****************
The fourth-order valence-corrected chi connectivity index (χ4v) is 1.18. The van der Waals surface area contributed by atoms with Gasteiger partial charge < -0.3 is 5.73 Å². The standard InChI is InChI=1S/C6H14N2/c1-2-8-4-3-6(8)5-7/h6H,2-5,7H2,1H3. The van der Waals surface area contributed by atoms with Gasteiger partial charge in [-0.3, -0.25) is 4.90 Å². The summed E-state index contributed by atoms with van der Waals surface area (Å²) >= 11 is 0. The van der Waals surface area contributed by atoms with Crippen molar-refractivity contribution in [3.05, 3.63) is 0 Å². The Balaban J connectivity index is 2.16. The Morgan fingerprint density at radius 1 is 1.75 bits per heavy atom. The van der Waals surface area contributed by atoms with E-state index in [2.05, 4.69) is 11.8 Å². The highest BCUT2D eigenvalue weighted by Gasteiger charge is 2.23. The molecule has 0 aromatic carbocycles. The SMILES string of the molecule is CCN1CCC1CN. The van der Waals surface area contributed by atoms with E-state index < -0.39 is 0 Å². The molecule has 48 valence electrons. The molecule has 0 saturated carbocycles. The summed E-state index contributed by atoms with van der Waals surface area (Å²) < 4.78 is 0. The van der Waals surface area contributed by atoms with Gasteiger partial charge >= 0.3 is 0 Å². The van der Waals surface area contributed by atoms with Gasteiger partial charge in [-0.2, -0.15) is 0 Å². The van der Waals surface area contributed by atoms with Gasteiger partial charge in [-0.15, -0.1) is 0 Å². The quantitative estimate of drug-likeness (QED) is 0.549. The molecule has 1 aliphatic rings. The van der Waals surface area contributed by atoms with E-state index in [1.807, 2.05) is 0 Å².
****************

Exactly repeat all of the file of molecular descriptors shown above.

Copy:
The fourth-order valence-corrected chi connectivity index (χ4v) is 1.18. The van der Waals surface area contributed by atoms with Gasteiger partial charge < -0.3 is 5.73 Å². The standard InChI is InChI=1S/C6H14N2/c1-2-8-4-3-6(8)5-7/h6H,2-5,7H2,1H3. The van der Waals surface area contributed by atoms with Gasteiger partial charge in [-0.3, -0.25) is 4.90 Å². The summed E-state index contributed by atoms with van der Waals surface area (Å²) >= 11 is 0. The van der Waals surface area contributed by atoms with Crippen molar-refractivity contribution in [3.05, 3.63) is 0 Å². The Balaban J connectivity index is 2.16. The Morgan fingerprint density at radius 1 is 1.75 bits per heavy atom. The van der Waals surface area contributed by atoms with E-state index in [2.05, 4.69) is 11.8 Å². The highest BCUT2D eigenvalue weighted by Gasteiger charge is 2.23. The molecule has 0 aromatic carbocycles. The SMILES string of the molecule is CCN1CCC1CN. The van der Waals surface area contributed by atoms with E-state index < -0.39 is 0 Å². The molecule has 48 valence electrons. The molecule has 0 saturated carbocycles. The summed E-state index contributed by atoms with van der Waals surface area (Å²) < 4.78 is 0. The van der Waals surface area contributed by atoms with Gasteiger partial charge >= 0.3 is 0 Å². The van der Waals surface area contributed by atoms with Gasteiger partial charge in [-0.2, -0.15) is 0 Å². The van der Waals surface area contributed by atoms with Gasteiger partial charge in [-0.15, -0.1) is 0 Å². The quantitative estimate of drug-likeness (QED) is 0.549. The molecule has 1 aliphatic rings. The van der Waals surface area contributed by atoms with E-state index in [1.807, 2.05) is 0 Å².